New nanotubules generate electricity when exposed to light
Nanotechnology sounds like science-fiction to many, but recent studies are making it a viable reality. Researchers at the University of Tokyo, alongside other international research groups, have discovered a new nanosized material that can help generate electricity more efficiently.
The new material is tungsten disulfide, which — when wrapped into a cylindrical tube — creates a better flow for electricity because of its natural shape.
When exposed to light, the material creates a photovoltaic effect and creates electricity. A photovoltaic effect is essentially the conversion of light to electricity. This reaction is similar to what happens in solar panels.
Currently, researchers are exploring whether nanotube may be used to enhance solar panels and create a more effective source of electricity. Additionally, in another research group by the University of Kansas, graphene was used to create solar cells and test their endurance. Graphene is regarded to be the lightest yet strongest material made of carbon and conducts electricity.
When tested against other materials such as tungsten disulfide and molybdenum disulfide, graphene showed a 400% improvement in current retainment. What this means is that graphene, in combination with tungsten disulfide, maintained the conduction of electricity for a longer amount of time than other materials.
A big constraint however is the material’s size. With the nanotube being at a nanoscopic level, the tube cannot produce enough electricity to be useful. However, if the size limitations are overcome through more investigation, researchers claim that the technology can be used to power batteries and photovoltaic equipment.
The future looks bright with new implementations of materials such as graphene and tungsten disulfide. With solar panels becoming more common, the research being conducted with nanotubes could benefit our sources of energy long-term.
According to the Center for Climate and Energy Solutions , the U.S is estimated to have 36% of its total renewable electricity come from solar power. In comparison to only 7% of its total renewable electricity being solar in 2015, the United States is showing an increasing demand for this new source of electricity.
According to the Solar Energy Industries Association, solar energy is becoming more commonplace as a form of electricity and field of employment. SEIA claims “over 242,000 Americans work in solar.” It is beneficial to understand the effects of an industry on the common person and the potential that the solar energy industry still has.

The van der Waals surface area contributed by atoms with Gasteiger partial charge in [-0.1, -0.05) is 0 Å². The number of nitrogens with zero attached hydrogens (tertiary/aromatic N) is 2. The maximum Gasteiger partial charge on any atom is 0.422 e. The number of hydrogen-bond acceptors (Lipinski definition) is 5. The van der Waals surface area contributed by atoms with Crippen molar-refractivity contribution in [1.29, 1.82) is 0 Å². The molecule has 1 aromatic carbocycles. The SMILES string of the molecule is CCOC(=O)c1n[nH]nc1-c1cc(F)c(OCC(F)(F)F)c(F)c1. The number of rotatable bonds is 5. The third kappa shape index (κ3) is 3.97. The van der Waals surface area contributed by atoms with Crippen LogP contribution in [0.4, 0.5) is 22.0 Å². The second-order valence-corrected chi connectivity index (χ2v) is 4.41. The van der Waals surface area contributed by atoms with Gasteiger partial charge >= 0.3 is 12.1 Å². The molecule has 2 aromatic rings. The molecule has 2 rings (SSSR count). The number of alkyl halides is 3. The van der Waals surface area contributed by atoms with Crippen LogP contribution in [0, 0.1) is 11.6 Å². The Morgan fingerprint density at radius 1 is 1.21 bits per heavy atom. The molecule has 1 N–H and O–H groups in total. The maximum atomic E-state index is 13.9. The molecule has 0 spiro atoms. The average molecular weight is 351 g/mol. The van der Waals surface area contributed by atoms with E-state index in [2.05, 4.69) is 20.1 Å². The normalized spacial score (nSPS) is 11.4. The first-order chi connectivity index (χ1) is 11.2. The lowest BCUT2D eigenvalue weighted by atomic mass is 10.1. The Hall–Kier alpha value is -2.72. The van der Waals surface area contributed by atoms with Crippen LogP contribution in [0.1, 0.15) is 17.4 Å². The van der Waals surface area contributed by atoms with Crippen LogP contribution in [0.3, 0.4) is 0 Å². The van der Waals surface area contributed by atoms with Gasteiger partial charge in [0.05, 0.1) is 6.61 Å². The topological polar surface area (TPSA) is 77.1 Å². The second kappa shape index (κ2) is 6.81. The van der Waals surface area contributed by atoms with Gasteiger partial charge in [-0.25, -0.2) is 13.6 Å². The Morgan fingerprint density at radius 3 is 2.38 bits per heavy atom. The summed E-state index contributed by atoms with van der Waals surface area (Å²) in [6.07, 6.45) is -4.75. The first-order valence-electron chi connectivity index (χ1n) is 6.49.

Research from groups like the University of Tokyo, greatly dictate where the future could be headed. SEIA also claims that solar residential systems have become much cheaper over the past nine years, from an initial cost of 40,000 dollars in 2010 down to 18,000 dollars in 2019.
While the idea of improvements on solar energy sounds like a perfect scenario, it is also important to know the risks and effects from these systems.
According to the Union of Concerned Scientists, the storage for solar energy consumption is costly. Concentrating solar plants are a form of storing solar energy for use later by converting solar energy into heat energy and finally into electricity. For CSPs to work most efficiently, they would have to be placed in areas where sunlight is at its brightest, like deserts.
The problem with CSP is the massive amounts of water used to cool the plants, which counteracts the placement of the CSPs in deserts. Another big issue with solar panels is the manufacturing of the parts.
The UCS claims that workers face the possibility of inhaling silicon dust and other hazardous chemicals. It is true that solar energy produces no harmful emissions but the manufacturing process still produces harmful carbon dioxide which constitutes a greenhouse gas emission.
Solar-powered cities and homes could be common in the upcoming future with the current research on nanotechnology.
With the new nanotube material, it is very likely that more researchers will surpass the limitations of the size. Phones, laptops and schools could all be powered by this new material and hence make this study one of the most crucial for our generation.